Take a look at Scazerro’s categories:
“I have found that telling people to love better and more is not enough. They need practical skills incorporated into their spiritual formation to grow out of emotional infancy into emotional adulthood. It is easy to grow physically into a chronological adult. It is quite another to grow into an emotional adult. Many people may be, chronologically, forty-five years old but remain an emotional infant, child, or adolescent.
The question then is: how do I distinguish between them? The following is a brief summary of each:
- Look for others to take care of them.
- Have great difficulty entering into the world of others.
- Are driven by need for instant gratification.
- Use others as objects to meet their needs.
- Are content and happy as long as they receive what they want.
- Unravel quickly from stress, disappointments, trials.
- Interpret disagreements as personal offenses.
- Are easily hurt.
- Complain, withdraw, manipulate, take revenge, become sarcastic when they don’t get their way.
- Have great difficulty calmly discussing their needs and wants in a mature, loving way.
- Tend to often be defensive.
- Are threatened and alarmed by criticism.
- Keep score of what they give so they can ask for something later in return.
- Deal with conflict poorly, often blaming, appeasing, going to a third party, pouting, or ignoring the issue entirely.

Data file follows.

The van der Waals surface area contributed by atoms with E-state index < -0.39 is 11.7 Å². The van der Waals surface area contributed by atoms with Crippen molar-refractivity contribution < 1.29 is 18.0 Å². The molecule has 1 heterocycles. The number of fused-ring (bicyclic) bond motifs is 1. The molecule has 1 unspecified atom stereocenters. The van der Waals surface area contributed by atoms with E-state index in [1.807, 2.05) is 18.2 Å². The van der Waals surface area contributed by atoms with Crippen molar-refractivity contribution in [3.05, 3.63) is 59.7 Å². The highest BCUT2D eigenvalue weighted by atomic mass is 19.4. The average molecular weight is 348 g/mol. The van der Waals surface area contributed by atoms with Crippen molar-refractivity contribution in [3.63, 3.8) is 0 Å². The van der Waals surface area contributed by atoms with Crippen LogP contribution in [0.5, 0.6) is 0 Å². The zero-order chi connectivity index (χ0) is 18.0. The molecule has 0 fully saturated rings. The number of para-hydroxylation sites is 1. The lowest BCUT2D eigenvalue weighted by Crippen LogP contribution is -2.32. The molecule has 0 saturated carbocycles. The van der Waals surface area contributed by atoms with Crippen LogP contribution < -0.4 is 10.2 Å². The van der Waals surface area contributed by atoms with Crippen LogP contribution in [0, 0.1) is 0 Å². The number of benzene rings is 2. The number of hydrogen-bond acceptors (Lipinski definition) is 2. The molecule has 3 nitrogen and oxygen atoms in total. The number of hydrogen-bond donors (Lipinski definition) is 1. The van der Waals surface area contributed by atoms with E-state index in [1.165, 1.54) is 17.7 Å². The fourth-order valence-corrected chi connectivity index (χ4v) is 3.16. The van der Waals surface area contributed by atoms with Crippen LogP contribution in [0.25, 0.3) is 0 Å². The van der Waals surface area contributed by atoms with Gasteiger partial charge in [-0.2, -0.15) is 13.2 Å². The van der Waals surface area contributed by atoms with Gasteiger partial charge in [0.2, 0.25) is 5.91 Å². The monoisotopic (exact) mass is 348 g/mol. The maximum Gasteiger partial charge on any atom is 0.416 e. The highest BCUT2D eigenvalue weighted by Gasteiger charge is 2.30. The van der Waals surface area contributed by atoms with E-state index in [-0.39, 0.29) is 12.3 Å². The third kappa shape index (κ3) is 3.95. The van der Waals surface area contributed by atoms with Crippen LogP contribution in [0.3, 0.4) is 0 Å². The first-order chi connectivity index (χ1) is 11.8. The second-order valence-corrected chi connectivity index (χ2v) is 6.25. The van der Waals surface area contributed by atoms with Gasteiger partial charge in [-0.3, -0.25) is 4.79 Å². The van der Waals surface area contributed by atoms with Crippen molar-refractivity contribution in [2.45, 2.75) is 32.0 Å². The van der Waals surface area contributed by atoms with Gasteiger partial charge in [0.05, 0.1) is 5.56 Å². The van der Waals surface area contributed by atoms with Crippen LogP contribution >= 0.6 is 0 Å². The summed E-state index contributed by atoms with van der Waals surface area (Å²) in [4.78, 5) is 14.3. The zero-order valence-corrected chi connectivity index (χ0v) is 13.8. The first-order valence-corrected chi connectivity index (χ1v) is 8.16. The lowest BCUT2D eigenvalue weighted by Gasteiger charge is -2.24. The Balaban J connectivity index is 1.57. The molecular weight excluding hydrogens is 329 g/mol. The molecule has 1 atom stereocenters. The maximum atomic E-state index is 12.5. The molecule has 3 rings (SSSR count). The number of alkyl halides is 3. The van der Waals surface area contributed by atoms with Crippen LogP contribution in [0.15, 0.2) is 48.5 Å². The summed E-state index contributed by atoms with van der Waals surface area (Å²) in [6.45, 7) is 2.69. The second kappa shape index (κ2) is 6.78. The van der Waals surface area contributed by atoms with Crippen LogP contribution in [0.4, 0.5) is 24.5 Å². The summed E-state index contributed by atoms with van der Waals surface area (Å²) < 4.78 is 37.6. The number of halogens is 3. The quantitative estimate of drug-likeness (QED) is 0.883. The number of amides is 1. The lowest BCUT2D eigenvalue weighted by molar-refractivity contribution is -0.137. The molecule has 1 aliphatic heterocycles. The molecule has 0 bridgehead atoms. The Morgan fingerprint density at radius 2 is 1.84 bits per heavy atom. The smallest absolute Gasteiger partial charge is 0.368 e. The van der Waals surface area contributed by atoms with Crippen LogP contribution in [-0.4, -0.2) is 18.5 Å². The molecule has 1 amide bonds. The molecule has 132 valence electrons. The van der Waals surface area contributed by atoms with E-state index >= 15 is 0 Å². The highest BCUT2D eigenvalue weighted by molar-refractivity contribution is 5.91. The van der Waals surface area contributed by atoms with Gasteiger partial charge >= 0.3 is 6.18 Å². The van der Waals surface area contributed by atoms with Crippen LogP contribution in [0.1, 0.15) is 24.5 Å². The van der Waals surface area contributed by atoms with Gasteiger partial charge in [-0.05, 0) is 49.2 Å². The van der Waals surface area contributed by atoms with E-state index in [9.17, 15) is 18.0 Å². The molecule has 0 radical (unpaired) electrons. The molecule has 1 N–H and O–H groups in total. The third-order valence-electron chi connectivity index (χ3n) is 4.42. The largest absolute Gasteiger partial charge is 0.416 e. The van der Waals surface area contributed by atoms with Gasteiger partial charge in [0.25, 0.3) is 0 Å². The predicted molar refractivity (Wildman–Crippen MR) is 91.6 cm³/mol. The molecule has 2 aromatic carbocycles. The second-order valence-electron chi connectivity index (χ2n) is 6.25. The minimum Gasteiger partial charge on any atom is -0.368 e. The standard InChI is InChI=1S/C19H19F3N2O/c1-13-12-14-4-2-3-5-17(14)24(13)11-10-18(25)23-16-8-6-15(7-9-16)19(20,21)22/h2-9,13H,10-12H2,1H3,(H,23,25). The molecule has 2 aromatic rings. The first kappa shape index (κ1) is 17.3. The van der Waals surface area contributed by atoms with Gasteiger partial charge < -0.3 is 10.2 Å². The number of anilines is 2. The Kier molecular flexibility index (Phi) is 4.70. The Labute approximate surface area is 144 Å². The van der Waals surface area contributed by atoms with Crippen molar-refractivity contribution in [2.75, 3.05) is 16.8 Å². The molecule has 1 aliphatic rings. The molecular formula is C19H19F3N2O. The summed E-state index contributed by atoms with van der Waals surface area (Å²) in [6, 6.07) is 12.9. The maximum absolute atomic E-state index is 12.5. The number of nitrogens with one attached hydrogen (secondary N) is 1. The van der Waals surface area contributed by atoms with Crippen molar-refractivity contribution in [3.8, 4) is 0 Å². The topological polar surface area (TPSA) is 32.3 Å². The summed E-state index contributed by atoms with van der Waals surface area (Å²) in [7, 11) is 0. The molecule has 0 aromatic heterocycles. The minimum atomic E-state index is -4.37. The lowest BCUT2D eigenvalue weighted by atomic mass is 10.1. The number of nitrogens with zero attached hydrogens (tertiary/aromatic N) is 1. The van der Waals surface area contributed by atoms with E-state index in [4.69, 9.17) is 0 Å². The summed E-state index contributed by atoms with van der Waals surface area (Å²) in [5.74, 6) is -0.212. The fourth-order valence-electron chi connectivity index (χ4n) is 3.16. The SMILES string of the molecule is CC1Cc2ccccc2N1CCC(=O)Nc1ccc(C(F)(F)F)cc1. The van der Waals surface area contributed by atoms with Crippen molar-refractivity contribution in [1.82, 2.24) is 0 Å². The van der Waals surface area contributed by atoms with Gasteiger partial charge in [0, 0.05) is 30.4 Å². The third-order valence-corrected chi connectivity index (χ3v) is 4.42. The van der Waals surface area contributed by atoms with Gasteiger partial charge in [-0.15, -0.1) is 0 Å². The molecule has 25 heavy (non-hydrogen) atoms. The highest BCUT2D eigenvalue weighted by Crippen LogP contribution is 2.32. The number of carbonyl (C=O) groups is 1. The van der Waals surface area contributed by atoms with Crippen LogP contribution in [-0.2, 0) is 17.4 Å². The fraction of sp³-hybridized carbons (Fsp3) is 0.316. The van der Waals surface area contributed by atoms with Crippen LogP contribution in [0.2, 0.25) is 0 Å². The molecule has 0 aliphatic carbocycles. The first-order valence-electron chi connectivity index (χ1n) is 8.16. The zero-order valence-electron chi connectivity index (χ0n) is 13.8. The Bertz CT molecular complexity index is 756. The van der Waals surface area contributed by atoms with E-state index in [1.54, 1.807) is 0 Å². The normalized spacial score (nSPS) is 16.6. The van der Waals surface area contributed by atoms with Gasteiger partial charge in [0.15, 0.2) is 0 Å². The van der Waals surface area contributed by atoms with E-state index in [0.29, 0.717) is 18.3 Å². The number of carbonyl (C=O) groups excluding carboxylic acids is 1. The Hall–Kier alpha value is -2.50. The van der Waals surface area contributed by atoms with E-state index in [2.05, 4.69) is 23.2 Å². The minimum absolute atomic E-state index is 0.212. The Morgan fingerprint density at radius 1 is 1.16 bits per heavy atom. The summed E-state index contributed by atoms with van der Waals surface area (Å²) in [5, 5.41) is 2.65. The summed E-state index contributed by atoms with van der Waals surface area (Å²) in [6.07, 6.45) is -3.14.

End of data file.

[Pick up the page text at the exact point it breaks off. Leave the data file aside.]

- Become preoccupied with themselves.
- Have great difficulty truly listening to another person’s pain, disappointments, or needs.
- Are critical and judgmental.
- Are able to ask for what they need, want, or prefer – clearly, directly, honestly.
- Recognize, manage, and take responsibility for their own thoughts and feelings.
- Can, when under stress, state their own beliefs and values without becoming adversarial.
- Respect others without having to change them.
- Give people room to make mistakes and not be perfect.
- Appreciate people for who they are—good, bad, and ugly—not for what they give back.
- Accurately assess their own limits, strengths, and weaknesses and are able to freely discuss them with others.
- Are deeply in tune with their own emotional world and able to enter into the feelings, needs, and concerns of others without losing themselves.
- Have the capacity to resolve conflict maturely and negotiate solutions that consider the perspectives of others.”
(Quoted from Peter Scazerro, Emotionally Healthy Spirituality iBook Edition, p.225-227)
In order for us to grow in the image of Christ, we need to grow emotionally as well. The kinds of things that we are called to – loving our enemies, being people of reconciliation, living with wisdom, living out the Beatitudes – simply don’t happen when we are stuck in emotional brokenness and immaturity.
If you look at these categories and see that you relate to others more as an emotional child or adolescent, you will see the same patterns in your relationship with God. God wants to move you onward and upward. That means that a part of your spiritual growth – what we’ve called Discipleship – means dealing with your heart. God is making a new you, and that includes growing in your emotions as well as in your faith.